What variety comes with these four tapestries by Carolann Madden of Houston! I love these still mounted on the looms. Carolann has used my looms for some time and I really do appreciate her sharing her very nice examples. I wonder what she might be doing with them? I’ve had several customers in the past leave their finest work ON THE LOOM and display them that way. But, I’m certain these looms will continue to produce many more special pieces.
The Tiny Turned Beater is San Antonio, Texas Mesquite that came from a tree over 500 years old! A few streets from where Cat and I lived there had a huge Mesquite tree that was leaning over her very old garage. She asked a Texas A&M staff member to help save the tree. He looked it over and responded that the tree was dead! So, the lady, in her mid-90’s, having been born in the house, had the tree removed and stored in the old garage. She interviewed woodworkers to ensure they would use the wood for projects rather than putting it in their BBQ grill to smoke meats… I was so fortunate to be the first and was able to acquire most of the pieces. Home I milled one piece and made an exceptional notion box for her. When the finish cured I took it to her as an offer of appreciation for saving the wood from that tree. She cried. I feel so wonderfully blessed to have such an intense connection with special woods like that 500 year old Mesquite and still have a few chunks of the trunk that are totally viable. I feel so blessed much moreso to have had such a connection with that very refined lady.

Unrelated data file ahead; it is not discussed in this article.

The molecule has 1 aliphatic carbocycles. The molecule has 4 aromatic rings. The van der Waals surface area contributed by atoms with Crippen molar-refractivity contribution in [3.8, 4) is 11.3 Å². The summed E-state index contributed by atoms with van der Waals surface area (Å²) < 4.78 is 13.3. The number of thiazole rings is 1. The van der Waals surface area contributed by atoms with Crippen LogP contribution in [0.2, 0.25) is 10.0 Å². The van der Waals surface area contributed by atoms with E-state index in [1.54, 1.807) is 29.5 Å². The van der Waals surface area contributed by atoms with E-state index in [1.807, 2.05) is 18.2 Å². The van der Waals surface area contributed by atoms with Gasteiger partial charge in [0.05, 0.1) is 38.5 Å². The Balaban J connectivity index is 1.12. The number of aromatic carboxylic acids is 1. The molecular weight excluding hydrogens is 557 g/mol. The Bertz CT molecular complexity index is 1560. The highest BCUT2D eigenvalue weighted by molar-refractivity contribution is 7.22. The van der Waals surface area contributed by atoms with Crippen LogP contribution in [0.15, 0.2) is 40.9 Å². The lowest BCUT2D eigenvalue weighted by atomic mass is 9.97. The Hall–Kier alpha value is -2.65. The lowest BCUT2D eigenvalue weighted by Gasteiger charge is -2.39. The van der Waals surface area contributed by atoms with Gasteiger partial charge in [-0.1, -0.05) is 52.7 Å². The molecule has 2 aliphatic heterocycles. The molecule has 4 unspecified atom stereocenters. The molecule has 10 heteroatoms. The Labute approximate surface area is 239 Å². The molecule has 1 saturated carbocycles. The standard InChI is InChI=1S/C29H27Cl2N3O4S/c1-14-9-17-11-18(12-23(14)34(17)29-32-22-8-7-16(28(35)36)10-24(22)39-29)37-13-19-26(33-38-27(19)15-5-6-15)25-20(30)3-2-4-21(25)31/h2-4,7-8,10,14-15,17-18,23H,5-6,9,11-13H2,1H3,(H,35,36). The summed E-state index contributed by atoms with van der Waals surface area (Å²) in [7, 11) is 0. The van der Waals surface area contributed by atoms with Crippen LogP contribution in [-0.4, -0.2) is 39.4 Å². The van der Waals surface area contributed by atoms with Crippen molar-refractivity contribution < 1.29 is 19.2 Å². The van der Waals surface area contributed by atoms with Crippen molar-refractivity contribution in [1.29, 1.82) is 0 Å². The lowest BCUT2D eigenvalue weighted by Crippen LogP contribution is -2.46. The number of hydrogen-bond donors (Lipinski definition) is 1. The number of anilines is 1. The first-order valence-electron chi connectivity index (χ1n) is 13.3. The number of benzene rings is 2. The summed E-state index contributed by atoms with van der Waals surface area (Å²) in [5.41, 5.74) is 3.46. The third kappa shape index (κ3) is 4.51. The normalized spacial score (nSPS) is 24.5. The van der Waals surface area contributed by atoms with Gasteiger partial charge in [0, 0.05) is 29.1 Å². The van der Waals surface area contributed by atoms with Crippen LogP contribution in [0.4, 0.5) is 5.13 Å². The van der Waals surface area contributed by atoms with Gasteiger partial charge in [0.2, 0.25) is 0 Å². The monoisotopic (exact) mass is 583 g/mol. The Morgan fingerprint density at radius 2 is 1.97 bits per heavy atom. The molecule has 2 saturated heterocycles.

There are two projects using a Bird’s Eye Maple loom. The loom with a very dark end is Afzelia – like the rest of the loom. Several years ago I purchased a large quantity of that remarkable wood from the estate of a passed old woodworker. There had been a fire in the warehouse years before which caused the very dark coloring on one side. I thought that the planks partially burned were simply exceptional – making the wood throughout much more rich reddish brown. Now, I have only a small amount of the wood left and am “rat holeing” it for personal use sometime. I occasionally purchase exceptional examples of fine woods because they are beautiful, not having any particular project in mind. Some other woods I have in that category include: a chunk of actual Lignum Vitae about 12″ x 12″ x 36″ – must weigh 150#; Gabon Ebony 2″ x 12″ x 84″ – deepest purest black and largest piece of this Ebony I’ve even seen in my life; block of Afzelia Burl about 8″ x 8″ x 10″; and, a block of Amboyna Burl about 8″ x 8″ x 9″ – astounding burl features with eye p0pping deep coloring. All of these will become very special pieces of functional art.
I LOVE what I do.